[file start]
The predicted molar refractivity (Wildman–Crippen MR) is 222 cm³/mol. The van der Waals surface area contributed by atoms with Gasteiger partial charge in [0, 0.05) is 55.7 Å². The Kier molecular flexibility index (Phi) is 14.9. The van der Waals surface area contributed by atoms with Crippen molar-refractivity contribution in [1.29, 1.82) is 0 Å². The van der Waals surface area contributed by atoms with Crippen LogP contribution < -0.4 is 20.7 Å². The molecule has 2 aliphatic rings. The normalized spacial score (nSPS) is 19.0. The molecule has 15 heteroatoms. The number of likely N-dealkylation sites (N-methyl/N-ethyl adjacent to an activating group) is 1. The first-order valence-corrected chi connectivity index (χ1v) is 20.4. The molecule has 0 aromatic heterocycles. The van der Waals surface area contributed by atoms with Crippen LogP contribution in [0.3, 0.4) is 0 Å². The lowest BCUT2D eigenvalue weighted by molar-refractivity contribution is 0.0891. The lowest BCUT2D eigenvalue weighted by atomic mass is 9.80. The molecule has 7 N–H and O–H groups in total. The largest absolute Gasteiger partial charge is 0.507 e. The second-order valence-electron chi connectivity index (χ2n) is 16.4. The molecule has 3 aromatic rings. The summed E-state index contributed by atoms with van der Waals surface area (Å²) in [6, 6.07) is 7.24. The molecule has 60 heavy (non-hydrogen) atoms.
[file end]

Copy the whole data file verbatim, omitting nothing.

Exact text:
The predicted molar refractivity (Wildman–Crippen MR) is 222 cm³/mol. The van der Waals surface area contributed by atoms with Gasteiger partial charge in [0, 0.05) is 55.7 Å². The Kier molecular flexibility index (Phi) is 14.9. The van der Waals surface area contributed by atoms with Crippen molar-refractivity contribution in [1.29, 1.82) is 0 Å². The van der Waals surface area contributed by atoms with Crippen LogP contribution < -0.4 is 20.7 Å². The molecule has 2 aliphatic rings. The normalized spacial score (nSPS) is 19.0. The molecule has 15 heteroatoms. The number of likely N-dealkylation sites (N-methyl/N-ethyl adjacent to an activating group) is 1. The first-order valence-corrected chi connectivity index (χ1v) is 20.4. The molecule has 0 aromatic heterocycles. The van der Waals surface area contributed by atoms with Crippen LogP contribution in [0.3, 0.4) is 0 Å². The lowest BCUT2D eigenvalue weighted by molar-refractivity contribution is 0.0891. The lowest BCUT2D eigenvalue weighted by atomic mass is 9.80. The molecule has 7 N–H and O–H groups in total. The largest absolute Gasteiger partial charge is 0.507 e. The second-order valence-electron chi connectivity index (χ2n) is 16.4. The molecule has 3 aromatic rings. The summed E-state index contributed by atoms with van der Waals surface area (Å²) in [6, 6.07) is 7.24. The molecule has 60 heavy (non-hydrogen) atoms.